Spark issue

Joined
Apr 22, 2015
Messages
22
Points
1
Age
50
Make
Ford
Model
F-150
Year
2003
Miles
160,000
Engine
4.2
2003 Ford f-150 4.2l, 160,000 miles.

My main problem first is that on bank 1 side. Cylinders 1,2,3. Have a KV meter put on it then I get 4.5k to 6k volts on that side only. On the bank 2 side 4,5,6. Then get 17k on each of ignition wires or better. Have replaced coil pack. Ignition wires and plugs. Checked for grounds on engine ok. What could be my problem? Also do get the lean code but will post more info this. However could this be the cause? Have to go for now but will contact asap on this post.
 

billr

wrench
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Mar 12, 2007
Messages
6,879
Points
48
Are you reading these voltages with the engine running, with the plugs installed and firing? If so, first take compression readings. Compression pressure greatly affects the voltage it takes to cross the plug gap. At the same time that you take compression you could either swap the plugs from bank-to-bank after gapping them, or just replace them if there is any doubt of the condition. Have you checked resistance of the plug wires? That should be roughly 10K ohms/foot, but certainly they should all be about the same per foot.

Is this a wasted-spark system with three dual-tower coils? Maybe that spark tester doesn't work as well on the two different polarities of the tower/wires. Try swapping the wires at each coil and see if the results also magically swap from bank-to-bank.
 

NickD

wrench
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Aug 28, 2007
Messages
5,149
Points
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Since I was designing these things from distributors to distributorless, what a name, very curious as to what type of meter you are using for spark voltage. Essentially, a direct current flows through the primary winding that produces magnetic flux in the core. The greater the core size, the greater the number of joules for the spark. The only time high voltage is seen at the spark plug is when the current flow through the primary is stopped, and it must be stopped very quickly. The field collapses at a high rate, dv/dt to induce a voltage across the spark plug gap, in this voltage is only present for at most, about a microsecond.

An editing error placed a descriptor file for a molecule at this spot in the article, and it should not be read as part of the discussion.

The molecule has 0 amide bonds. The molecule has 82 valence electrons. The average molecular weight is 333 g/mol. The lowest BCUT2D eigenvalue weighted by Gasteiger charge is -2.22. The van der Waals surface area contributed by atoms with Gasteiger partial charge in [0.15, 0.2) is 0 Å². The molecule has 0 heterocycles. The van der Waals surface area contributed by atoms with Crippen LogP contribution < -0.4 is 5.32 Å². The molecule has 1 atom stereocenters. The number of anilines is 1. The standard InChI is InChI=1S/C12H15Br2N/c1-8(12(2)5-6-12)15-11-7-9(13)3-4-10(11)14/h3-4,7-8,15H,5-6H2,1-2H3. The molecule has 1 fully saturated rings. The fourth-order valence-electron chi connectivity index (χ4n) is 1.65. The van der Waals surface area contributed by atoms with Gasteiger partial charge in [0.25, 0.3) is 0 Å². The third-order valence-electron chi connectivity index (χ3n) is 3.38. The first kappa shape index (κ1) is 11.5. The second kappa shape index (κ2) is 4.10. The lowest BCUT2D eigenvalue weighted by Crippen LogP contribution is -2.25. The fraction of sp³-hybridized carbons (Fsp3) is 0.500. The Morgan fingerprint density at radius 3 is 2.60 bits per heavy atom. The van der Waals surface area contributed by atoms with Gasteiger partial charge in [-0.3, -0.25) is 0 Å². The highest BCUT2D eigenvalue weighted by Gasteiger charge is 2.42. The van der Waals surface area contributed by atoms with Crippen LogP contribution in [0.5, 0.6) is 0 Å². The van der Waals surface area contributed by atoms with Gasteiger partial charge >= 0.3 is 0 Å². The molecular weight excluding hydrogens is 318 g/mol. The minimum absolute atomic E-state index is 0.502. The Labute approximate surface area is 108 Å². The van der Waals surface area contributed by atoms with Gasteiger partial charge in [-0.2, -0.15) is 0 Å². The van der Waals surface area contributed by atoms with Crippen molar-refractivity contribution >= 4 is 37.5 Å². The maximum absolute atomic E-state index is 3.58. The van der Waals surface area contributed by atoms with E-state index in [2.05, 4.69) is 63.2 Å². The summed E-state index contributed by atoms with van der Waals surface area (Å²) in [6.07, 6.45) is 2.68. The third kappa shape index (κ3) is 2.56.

One way to increase the spark gap voltage is to increase the gap, but since the voltage is greater, the current is much weaker and can be blown out by tuberulance in the cylinder. More important is to measure the current, need a darn good scope for this.
 
Joined
Apr 22, 2015
Messages
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1
Age
50
I do get a p0171 and p0174. The condition of the vehicle did run bad. I replaced the intake gaskets. Now the vehicle runs great now. But these codes keep comming up. The pcv is located in the throttle body. However, I do have a light rear main seal oil leak. Would this (main seal oil leak) affect my lean/rich condition or is it the spark issue? The rpms is a slight higher than normal. Will post how many rpm at operating temp when get a chance.
 

NickD

wrench
Joined
Aug 28, 2007
Messages
5,149
Points
48
That PVC in the TB is another weird EPA requirement. PVC is returning carbon that builds up everywhere on the intake circuit, especially the fuel injectors. Just cleaning the face of them off, fouls up the spray pattern.

Both left and right banks are running lean and lean translates to more combustion heat, warping exhaust valves.
 

billr

wrench
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Joined
Mar 12, 2007
Messages
6,879
Points
48
Can you do a compression test instead (or along with) of the leak-down? I find that compression is quicker/easier to do, and gives more reliable results.
 
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